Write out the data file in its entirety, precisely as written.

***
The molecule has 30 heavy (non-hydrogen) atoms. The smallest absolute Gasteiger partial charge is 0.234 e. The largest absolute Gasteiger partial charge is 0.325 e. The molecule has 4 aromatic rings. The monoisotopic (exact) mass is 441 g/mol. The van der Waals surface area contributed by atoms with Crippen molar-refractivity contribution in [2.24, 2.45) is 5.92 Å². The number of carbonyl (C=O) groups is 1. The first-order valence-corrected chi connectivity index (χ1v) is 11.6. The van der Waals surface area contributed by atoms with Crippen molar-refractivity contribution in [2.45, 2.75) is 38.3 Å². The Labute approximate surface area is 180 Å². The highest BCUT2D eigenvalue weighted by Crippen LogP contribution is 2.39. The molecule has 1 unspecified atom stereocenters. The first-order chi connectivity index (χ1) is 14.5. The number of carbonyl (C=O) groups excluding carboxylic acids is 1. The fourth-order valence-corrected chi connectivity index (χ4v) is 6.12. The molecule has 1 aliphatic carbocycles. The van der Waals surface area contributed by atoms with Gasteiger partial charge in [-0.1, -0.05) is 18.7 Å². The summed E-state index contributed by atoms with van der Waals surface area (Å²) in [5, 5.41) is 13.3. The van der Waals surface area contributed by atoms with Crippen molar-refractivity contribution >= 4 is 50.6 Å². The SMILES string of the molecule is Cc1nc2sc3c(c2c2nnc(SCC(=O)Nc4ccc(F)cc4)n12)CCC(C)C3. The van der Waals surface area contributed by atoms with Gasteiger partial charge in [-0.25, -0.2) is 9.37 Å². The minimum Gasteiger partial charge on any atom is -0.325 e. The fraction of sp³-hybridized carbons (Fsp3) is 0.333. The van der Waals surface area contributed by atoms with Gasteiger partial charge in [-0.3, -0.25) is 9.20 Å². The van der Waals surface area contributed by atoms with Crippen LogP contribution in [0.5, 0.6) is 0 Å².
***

The molecule has 30 heavy (non-hydrogen) atoms. The smallest absolute Gasteiger partial charge is 0.234 e. The largest absolute Gasteiger partial charge is 0.325 e. The molecule has 4 aromatic rings. The monoisotopic (exact) mass is 441 g/mol. The van der Waals surface area contributed by atoms with Crippen molar-refractivity contribution in [2.24, 2.45) is 5.92 Å². The number of carbonyl (C=O) groups is 1. The first-order valence-corrected chi connectivity index (χ1v) is 11.6. The van der Waals surface area contributed by atoms with Crippen molar-refractivity contribution in [2.45, 2.75) is 38.3 Å². The Labute approximate surface area is 180 Å². The highest BCUT2D eigenvalue weighted by Crippen LogP contribution is 2.39. The molecule has 1 unspecified atom stereocenters. The first-order chi connectivity index (χ1) is 14.5. The number of carbonyl (C=O) groups excluding carboxylic acids is 1. The fourth-order valence-corrected chi connectivity index (χ4v) is 6.12. The molecule has 1 aliphatic carbocycles. The van der Waals surface area contributed by atoms with Gasteiger partial charge in [-0.1, -0.05) is 18.7 Å². The summed E-state index contributed by atoms with van der Waals surface area (Å²) in [5, 5.41) is 13.3. The van der Waals surface area contributed by atoms with Crippen molar-refractivity contribution >= 4 is 50.6 Å². The SMILES string of the molecule is Cc1nc2sc3c(c2c2nnc(SCC(=O)Nc4ccc(F)cc4)n12)CCC(C)C3. The van der Waals surface area contributed by atoms with Gasteiger partial charge in [-0.25, -0.2) is 9.37 Å². The minimum Gasteiger partial charge on any atom is -0.325 e. The fraction of sp³-hybridized carbons (Fsp3) is 0.333. The van der Waals surface area contributed by atoms with Gasteiger partial charge in [-0.3, -0.25) is 9.20 Å². The van der Waals surface area contributed by atoms with Crippen LogP contribution in [0.5, 0.6) is 0 Å².